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The Blended Learning Model: Personalizing Curriculum at Bronx Arena High School

How can teachers effectively educate students performing at different levels within the same classroom? An increasing number of schools are adopting blended-learning models in which classroom-based teaching is integrated with online learning in order to meet disparate student needs. At Bronx Arena High School (BAHS), a transfer school in the impoverished Soundview neighborhood of the South Bronx, students enroll from an array of previous high schools with differing amounts of credits. One way Principal Ty Cesene has responded to meet diverse student needs includes using an online adaptive learning program. “I wanted to create a blended-model school that was a different experience from what these students had before,” Cesene said. “With blended learning, it’s easier for teachers to meet students where they’re at and create curriculum at the level of their needs.” Through blended-learning methods, students at BAHS are able to advance through subjects at an individualized pace and gain credits at their own speed.

The degree of planning that is required at BAHS is greater than that of traditional learning environments, as teachers must have every step mapped out before the course begins to accommodate the various trajectories of student coursework. Because every learning activity must be planned in advance, Eskolta worked with BAHS to balance the teacher’s need for flexibility within lessons and the existing structure of an online curriculum. In order to plan its blended-learning classes and curriculum, BAHS paired with Eskolta to develop a Course Creation Manual with the purpose of clarifying how courses were to be designed and vetted. Senior School Developer Jessica Furer worked directly with Ty Cesene, Neil Pergament, then a literacy coach at the school, and Samantha Sherwood, the assistant principal, to create the manual, which is now used as a blueprint for constructing courses at BAHS. “Our goal is to create a learning tool that helps Bronx Arena think through the process of designing its courses moving forward,” Furer said. She has facilitated discussions at BAHS focusing on what the steps should be in developing new courses and how to translate this work into a formal document.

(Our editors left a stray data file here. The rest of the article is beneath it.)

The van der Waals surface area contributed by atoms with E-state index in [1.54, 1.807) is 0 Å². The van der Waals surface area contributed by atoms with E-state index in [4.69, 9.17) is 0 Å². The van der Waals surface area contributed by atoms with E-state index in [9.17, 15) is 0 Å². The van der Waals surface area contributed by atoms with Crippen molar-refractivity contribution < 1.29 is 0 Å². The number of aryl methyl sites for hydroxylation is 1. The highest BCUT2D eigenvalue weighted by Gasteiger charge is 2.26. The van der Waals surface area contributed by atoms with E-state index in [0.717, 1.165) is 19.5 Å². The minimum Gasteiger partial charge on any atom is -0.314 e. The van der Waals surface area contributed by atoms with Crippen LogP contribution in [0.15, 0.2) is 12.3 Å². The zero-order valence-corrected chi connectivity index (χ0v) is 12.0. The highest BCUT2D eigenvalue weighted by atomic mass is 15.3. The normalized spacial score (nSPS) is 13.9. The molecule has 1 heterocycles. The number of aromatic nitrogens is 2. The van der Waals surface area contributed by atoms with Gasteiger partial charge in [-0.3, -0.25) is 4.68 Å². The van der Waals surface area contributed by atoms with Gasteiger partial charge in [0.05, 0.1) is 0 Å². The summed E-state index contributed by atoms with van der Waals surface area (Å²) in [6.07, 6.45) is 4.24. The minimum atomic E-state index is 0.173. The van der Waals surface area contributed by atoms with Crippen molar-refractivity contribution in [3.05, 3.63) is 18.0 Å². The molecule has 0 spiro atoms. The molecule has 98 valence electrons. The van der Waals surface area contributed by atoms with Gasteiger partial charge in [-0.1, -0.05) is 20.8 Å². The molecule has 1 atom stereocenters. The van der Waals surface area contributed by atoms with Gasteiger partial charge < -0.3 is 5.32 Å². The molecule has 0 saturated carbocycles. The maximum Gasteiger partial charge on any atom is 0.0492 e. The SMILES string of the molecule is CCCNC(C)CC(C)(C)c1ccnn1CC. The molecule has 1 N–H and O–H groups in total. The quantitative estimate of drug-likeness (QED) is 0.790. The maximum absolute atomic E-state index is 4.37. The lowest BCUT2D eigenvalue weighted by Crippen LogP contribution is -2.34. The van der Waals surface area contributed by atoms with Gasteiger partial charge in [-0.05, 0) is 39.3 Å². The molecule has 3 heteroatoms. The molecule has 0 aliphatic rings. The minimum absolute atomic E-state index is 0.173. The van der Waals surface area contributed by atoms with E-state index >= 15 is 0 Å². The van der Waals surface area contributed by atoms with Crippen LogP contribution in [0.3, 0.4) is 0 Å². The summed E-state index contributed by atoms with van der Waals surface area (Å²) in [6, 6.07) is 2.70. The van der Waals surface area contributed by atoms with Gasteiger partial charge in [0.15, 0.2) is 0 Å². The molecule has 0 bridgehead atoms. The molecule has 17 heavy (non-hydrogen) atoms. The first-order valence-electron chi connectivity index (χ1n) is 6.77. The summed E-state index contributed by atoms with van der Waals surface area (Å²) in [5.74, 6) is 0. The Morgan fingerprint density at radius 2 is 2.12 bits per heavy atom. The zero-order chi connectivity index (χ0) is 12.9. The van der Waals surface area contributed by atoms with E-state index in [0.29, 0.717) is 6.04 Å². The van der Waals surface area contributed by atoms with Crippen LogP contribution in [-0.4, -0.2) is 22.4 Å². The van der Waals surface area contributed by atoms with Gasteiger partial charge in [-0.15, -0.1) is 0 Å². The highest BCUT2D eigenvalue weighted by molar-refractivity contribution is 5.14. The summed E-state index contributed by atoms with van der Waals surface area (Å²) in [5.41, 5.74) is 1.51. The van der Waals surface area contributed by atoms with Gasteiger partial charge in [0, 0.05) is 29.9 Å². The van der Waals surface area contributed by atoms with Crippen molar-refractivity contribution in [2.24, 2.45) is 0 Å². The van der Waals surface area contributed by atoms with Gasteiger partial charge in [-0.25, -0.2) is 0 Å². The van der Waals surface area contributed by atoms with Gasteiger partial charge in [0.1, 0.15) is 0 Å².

Updated and continued use of the Course Creation Manual has been advantageous for BAHS. The manual’s impact is ongoing; its use has pushed the staff to think critically about and flesh out practices that were embedded within the school. Overall, the Course Creation Manual helped the school to identify practices that were already present but were not codified or consistently implemented schoolwide. One BAHS administrator noted that the Eskolta staff does a good job with “putting concept to paper,” rather than getting “wrapped up in a philosophical, conceptual space.” As a result, Eskolta’s action-oriented work style has allowed BAHS to concretely identify “actual things to do,” and establish clear consistency in terms of course development.

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